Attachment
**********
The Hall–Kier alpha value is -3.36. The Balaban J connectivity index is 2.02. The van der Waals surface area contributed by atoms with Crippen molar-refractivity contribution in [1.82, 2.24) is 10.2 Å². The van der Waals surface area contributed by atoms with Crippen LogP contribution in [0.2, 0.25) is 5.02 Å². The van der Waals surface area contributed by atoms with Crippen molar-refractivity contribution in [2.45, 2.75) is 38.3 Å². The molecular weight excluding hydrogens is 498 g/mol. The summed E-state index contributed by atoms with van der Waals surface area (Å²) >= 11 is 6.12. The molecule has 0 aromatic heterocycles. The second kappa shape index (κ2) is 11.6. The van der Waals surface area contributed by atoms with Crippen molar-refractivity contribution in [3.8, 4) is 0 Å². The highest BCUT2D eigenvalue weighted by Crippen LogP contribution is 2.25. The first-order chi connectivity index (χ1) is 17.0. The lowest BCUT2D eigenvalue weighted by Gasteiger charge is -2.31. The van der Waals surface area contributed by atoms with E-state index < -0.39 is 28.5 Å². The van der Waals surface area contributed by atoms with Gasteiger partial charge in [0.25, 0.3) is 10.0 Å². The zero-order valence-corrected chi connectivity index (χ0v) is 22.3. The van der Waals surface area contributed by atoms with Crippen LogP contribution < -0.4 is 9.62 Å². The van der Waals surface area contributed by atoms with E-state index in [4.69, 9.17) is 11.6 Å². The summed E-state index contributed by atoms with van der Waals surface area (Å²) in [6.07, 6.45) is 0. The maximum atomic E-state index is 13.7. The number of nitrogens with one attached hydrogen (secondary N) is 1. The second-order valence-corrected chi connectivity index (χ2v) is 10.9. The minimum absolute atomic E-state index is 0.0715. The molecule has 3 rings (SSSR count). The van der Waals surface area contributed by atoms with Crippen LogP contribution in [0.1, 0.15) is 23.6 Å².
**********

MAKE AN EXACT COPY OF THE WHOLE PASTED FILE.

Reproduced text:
The Hall–Kier alpha value is -3.36. The Balaban J connectivity index is 2.02. The van der Waals surface area contributed by atoms with Crippen molar-refractivity contribution in [1.82, 2.24) is 10.2 Å². The van der Waals surface area contributed by atoms with Crippen LogP contribution in [0.2, 0.25) is 5.02 Å². The van der Waals surface area contributed by atoms with Crippen molar-refractivity contribution in [2.45, 2.75) is 38.3 Å². The molecular weight excluding hydrogens is 498 g/mol. The summed E-state index contributed by atoms with van der Waals surface area (Å²) >= 11 is 6.12. The molecule has 0 aromatic heterocycles. The second kappa shape index (κ2) is 11.6. The van der Waals surface area contributed by atoms with Crippen molar-refractivity contribution in [3.8, 4) is 0 Å². The highest BCUT2D eigenvalue weighted by Crippen LogP contribution is 2.25. The first-order chi connectivity index (χ1) is 17.0. The lowest BCUT2D eigenvalue weighted by Gasteiger charge is -2.31. The van der Waals surface area contributed by atoms with E-state index < -0.39 is 28.5 Å². The van der Waals surface area contributed by atoms with Gasteiger partial charge in [0.25, 0.3) is 10.0 Å². The zero-order valence-corrected chi connectivity index (χ0v) is 22.3. The van der Waals surface area contributed by atoms with Crippen LogP contribution < -0.4 is 9.62 Å². The van der Waals surface area contributed by atoms with E-state index in [4.69, 9.17) is 11.6 Å². The summed E-state index contributed by atoms with van der Waals surface area (Å²) in [6.07, 6.45) is 0. The maximum atomic E-state index is 13.7. The number of nitrogens with one attached hydrogen (secondary N) is 1. The second-order valence-corrected chi connectivity index (χ2v) is 10.9. The minimum absolute atomic E-state index is 0.0715. The molecule has 3 rings (SSSR count). The van der Waals surface area contributed by atoms with Crippen LogP contribution in [0.1, 0.15) is 23.6 Å².